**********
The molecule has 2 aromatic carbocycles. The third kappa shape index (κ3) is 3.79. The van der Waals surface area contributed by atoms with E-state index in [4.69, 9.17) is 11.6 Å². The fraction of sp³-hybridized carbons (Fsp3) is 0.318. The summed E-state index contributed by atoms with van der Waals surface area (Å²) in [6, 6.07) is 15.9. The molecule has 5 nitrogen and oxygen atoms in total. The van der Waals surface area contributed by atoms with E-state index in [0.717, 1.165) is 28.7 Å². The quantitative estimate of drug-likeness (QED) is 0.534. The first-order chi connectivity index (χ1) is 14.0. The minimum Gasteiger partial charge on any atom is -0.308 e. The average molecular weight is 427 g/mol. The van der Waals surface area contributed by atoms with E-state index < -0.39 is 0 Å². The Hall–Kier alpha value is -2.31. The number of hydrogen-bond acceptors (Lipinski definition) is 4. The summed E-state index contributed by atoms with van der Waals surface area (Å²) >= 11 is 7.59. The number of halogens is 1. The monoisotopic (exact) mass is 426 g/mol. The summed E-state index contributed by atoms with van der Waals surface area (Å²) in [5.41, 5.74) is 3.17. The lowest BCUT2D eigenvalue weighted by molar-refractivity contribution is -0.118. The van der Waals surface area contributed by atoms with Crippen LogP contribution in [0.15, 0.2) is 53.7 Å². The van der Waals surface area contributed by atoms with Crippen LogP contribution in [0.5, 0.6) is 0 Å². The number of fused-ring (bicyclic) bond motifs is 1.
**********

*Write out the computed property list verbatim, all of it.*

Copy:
The molecule has 2 aromatic carbocycles. The third kappa shape index (κ3) is 3.79. The van der Waals surface area contributed by atoms with E-state index in [4.69, 9.17) is 11.6 Å². The fraction of sp³-hybridized carbons (Fsp3) is 0.318. The summed E-state index contributed by atoms with van der Waals surface area (Å²) in [6, 6.07) is 15.9. The molecule has 5 nitrogen and oxygen atoms in total. The van der Waals surface area contributed by atoms with E-state index in [0.717, 1.165) is 28.7 Å². The quantitative estimate of drug-likeness (QED) is 0.534. The first-order chi connectivity index (χ1) is 14.0. The minimum Gasteiger partial charge on any atom is -0.308 e. The average molecular weight is 427 g/mol. The van der Waals surface area contributed by atoms with E-state index < -0.39 is 0 Å². The Hall–Kier alpha value is -2.31. The number of hydrogen-bond acceptors (Lipinski definition) is 4. The summed E-state index contributed by atoms with van der Waals surface area (Å²) >= 11 is 7.59. The number of halogens is 1. The monoisotopic (exact) mass is 426 g/mol. The summed E-state index contributed by atoms with van der Waals surface area (Å²) in [5.41, 5.74) is 3.17. The lowest BCUT2D eigenvalue weighted by molar-refractivity contribution is -0.118. The van der Waals surface area contributed by atoms with Crippen LogP contribution in [0.15, 0.2) is 53.7 Å². The van der Waals surface area contributed by atoms with Crippen LogP contribution in [0.5, 0.6) is 0 Å². The number of fused-ring (bicyclic) bond motifs is 1.